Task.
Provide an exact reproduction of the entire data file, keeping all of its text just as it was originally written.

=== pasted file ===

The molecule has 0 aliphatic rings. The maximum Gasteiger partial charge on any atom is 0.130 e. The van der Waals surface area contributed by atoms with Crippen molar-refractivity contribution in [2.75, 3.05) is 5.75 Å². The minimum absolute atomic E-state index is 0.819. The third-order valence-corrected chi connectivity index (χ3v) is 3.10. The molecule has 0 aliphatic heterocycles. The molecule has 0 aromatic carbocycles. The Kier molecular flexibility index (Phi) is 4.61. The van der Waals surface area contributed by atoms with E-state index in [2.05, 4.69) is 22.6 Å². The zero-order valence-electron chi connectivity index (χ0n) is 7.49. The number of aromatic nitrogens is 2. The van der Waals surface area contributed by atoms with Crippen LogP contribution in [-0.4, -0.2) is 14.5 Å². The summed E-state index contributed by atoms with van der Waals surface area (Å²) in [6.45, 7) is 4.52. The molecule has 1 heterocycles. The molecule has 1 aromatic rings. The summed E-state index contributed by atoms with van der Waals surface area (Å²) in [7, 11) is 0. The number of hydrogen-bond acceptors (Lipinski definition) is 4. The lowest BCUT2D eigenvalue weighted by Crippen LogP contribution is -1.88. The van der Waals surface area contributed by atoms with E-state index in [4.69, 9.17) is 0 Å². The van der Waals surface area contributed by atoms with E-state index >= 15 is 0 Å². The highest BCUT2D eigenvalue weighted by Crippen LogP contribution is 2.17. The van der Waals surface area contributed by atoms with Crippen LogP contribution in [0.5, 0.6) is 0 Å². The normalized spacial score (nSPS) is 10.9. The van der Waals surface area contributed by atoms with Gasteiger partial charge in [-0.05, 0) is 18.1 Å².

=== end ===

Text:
The molecule has 0 aliphatic rings. The maximum Gasteiger partial charge on any atom is 0.130 e. The van der Waals surface area contributed by atoms with Crippen molar-refractivity contribution in [2.75, 3.05) is 5.75 Å². The minimum absolute atomic E-state index is 0.819. The third-order valence-corrected chi connectivity index (χ3v) is 3.10. The molecule has 0 aliphatic heterocycles. The molecule has 0 aromatic carbocycles. The Kier molecular flexibility index (Phi) is 4.61. The van der Waals surface area contributed by atoms with E-state index in [2.05, 4.69) is 22.6 Å². The zero-order valence-electron chi connectivity index (χ0n) is 7.49. The number of aromatic nitrogens is 2. The van der Waals surface area contributed by atoms with Crippen LogP contribution in [-0.4, -0.2) is 14.5 Å². The summed E-state index contributed by atoms with van der Waals surface area (Å²) in [6.45, 7) is 4.52. The molecule has 1 heterocycles. The molecule has 1 aromatic rings. The summed E-state index contributed by atoms with van der Waals surface area (Å²) in [7, 11) is 0. The number of hydrogen-bond acceptors (Lipinski definition) is 4. The lowest BCUT2D eigenvalue weighted by Crippen LogP contribution is -1.88. The van der Waals surface area contributed by atoms with E-state index in [4.69, 9.17) is 0 Å². The van der Waals surface area contributed by atoms with E-state index >= 15 is 0 Å². The highest BCUT2D eigenvalue weighted by Crippen LogP contribution is 2.17. The van der Waals surface area contributed by atoms with Crippen LogP contribution in [0.5, 0.6) is 0 Å². The normalized spacial score (nSPS) is 10.9. The van der Waals surface area contributed by atoms with Gasteiger partial charge in [-0.05, 0) is 18.1 Å².